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New World Library Unshelved

New World Library Unshelved

Positive news and inspiring views from the New World Library community

Thursday, April 30, 2015

Diana Lang's books, audio programs, webinars, and workshops have allowed thousands to access the physical, psychological, and spiritual benefits of meditation. In Opening to Meditation, Diana has drawn on her wide experience studying spiritual teachings from around the world and put together a gentle, guided approach to meditation that is very easy to implement. We hope you’ll enjoy this article in which Diana offers four helpful tips for using meditation to relax the mind and get back to sleep.


There are times in life when we just cannot sleep. We roll over and toss and turn, coming wide awake and hoping to fall back to sleep again. Whether it be for short, intermittent periods during stressed and challenging times or long years of sleeplessness caused by chronic tension, insomnia can be like the quiet beast in the dead of night that slowly drains our energy, making us vulnerable and weary, tired and depressed.

If insomnia becomes chronic, we may find ourselves taking natural remedies like melatonin or magnesium, but if those don’t work we could end up reaching for alcohol or other kinds of drugs, including stronger, pharmaceutical medications, in our basic biological need to fall asleep.

Most of what keeps us awake is stress. And meditation can be just the thing to relax the mind to let ourselves deeply rest and sleep.

When we worry, we create stress hormones and chemistry that tell the body that something is wrong. This can trigger the sympathetic nervous system, which is the part of the autonomic nervous system that is responsible for producing the fight-or-flight response. When this occurs, these stress hormones can elevate, causing the heart rate to increase and blood pressure to rise. To us, this feels like nervousness, worry, or anxiety — and this tension can literally keep us up all night.

When the body is tense, the sympathetic nervous system is telling the body there is danger and to be ready. Anything as ordinary as watching the news before you go to sleep or playing a game on your smartphone can create stress chemistry in the body that affects your entire body and your sleep pattern.

So how do we get back to sleep? For thousands of years, meditation breathing techniques have helped people get back to sleep by inducing a biology of relaxation. This is good news because breathing isn’t something we need to buy or go to a doctor for. We can simply breathe!

When we feel safe, when we are relaxed, the body begins to quickly counter the fight-or-flight response that originates from stress. We can easily replicate the relaxation response by changing our breath patterns. The breath is the governor that both responds to and controls the stress reaction.

But, believe it or not, there is a correct way to breathe to induce relaxation, and many of us are not doing this. So here are the things to remember:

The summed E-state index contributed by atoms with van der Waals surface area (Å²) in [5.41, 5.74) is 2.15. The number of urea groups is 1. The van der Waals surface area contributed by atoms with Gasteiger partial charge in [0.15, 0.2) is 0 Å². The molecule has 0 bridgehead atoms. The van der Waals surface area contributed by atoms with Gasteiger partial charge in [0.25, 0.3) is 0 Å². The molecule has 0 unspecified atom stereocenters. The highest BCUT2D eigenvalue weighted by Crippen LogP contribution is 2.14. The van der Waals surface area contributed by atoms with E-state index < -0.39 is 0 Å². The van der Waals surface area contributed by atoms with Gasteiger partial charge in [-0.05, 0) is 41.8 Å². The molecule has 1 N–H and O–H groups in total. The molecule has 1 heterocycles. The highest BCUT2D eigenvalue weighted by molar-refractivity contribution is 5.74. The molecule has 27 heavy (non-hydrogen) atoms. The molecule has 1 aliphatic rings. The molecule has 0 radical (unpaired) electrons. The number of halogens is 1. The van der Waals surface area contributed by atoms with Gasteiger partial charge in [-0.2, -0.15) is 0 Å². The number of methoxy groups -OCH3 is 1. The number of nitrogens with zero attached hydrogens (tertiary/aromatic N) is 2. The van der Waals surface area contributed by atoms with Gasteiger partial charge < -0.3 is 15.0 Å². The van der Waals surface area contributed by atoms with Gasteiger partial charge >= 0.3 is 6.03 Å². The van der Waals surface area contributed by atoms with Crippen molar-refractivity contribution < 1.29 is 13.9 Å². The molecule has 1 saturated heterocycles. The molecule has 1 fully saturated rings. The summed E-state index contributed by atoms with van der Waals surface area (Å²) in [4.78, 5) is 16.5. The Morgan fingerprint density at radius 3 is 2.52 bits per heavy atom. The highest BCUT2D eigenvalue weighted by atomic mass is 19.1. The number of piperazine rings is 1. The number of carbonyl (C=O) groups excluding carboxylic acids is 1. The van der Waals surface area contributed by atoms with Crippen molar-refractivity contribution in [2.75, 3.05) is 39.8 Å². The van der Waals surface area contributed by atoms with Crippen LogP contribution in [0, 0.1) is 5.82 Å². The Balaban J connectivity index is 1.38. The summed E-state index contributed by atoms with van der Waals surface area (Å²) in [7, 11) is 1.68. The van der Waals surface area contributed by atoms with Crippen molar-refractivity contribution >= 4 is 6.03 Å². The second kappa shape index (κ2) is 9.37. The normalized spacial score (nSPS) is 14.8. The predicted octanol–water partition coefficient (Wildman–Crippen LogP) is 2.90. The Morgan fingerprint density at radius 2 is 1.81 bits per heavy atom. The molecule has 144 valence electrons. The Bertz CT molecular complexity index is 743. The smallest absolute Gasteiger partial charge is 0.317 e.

1. Don’t hold your breath.
This is probably the most important thing I could tell you about breathing. When the breath is stressed, the body is stressed, and when the breath is held, it very quickly affects the autonomic nervous system, which starts the neural/chemical chain of response that can eventually trigger fight-or-flight. Just by remembering to breathe, you can induce relaxation throughout your whole physiology.

2. Breathe deeply.

Start to take deeper breaths — always through the nose — on both the inhalation and exhalation. Try inhaling for three to five seconds, then exhaling for the same. When you can’t sleep, try doing ten of these deep breaths in a row. This will start to change your physiology and create a calm, meditational state that will help you sleep.

3. Make sure your breath is not “reversed.”

This is less known but very, very important in terms of your mental state and also your physical one. When the breath is natural, the belly gently expands as you inhale and contracts as you exhale. When this breathing pattern is reversed because of mental or physical tension, the whole body begins to react in a series of autonomic responses like dominos that can trigger a stressed state. You can’t meditate if you are stressed. And you definitely can’t sleep.

You can check your breathing now. Put your hand on your belly. As you inhale, your belly should gently expand. When you exhale, your belly should gently contract. If it’s not doing that, the body is stressed and in a reversed pattern. Changing this one aspect can help you get back to sleep and also improve your immune system and overall health.

4. Finally, add a phrase or a meditation affirmation. As you are breathing in this natural and healthy way, repeat something like this to yourself:

I am relaxed and at ease.
I breathe out tension with every exhalation.
All is well with me.

This will further deepen your state of relaxation. In doing it, you are actually performing a mini-meditation. You are teaching yourself to relax on demand. You will begin to realize that you have control over your body and emotions in ways you hadn’t realized, and finally, finally, get back to sleep.


Diana Lang is the author of Opening to Meditation and the owner and director of the LifeWorks Center for Growth in Los Angeles, where she lives. She is also active in a variety of nonprofit international efforts to teach meditation and yoga. Visit her online at

Based on the book Opening to Meditation: A Gentle, Guided Approach. Copyright © 2004, 2015 by Diana Lang.






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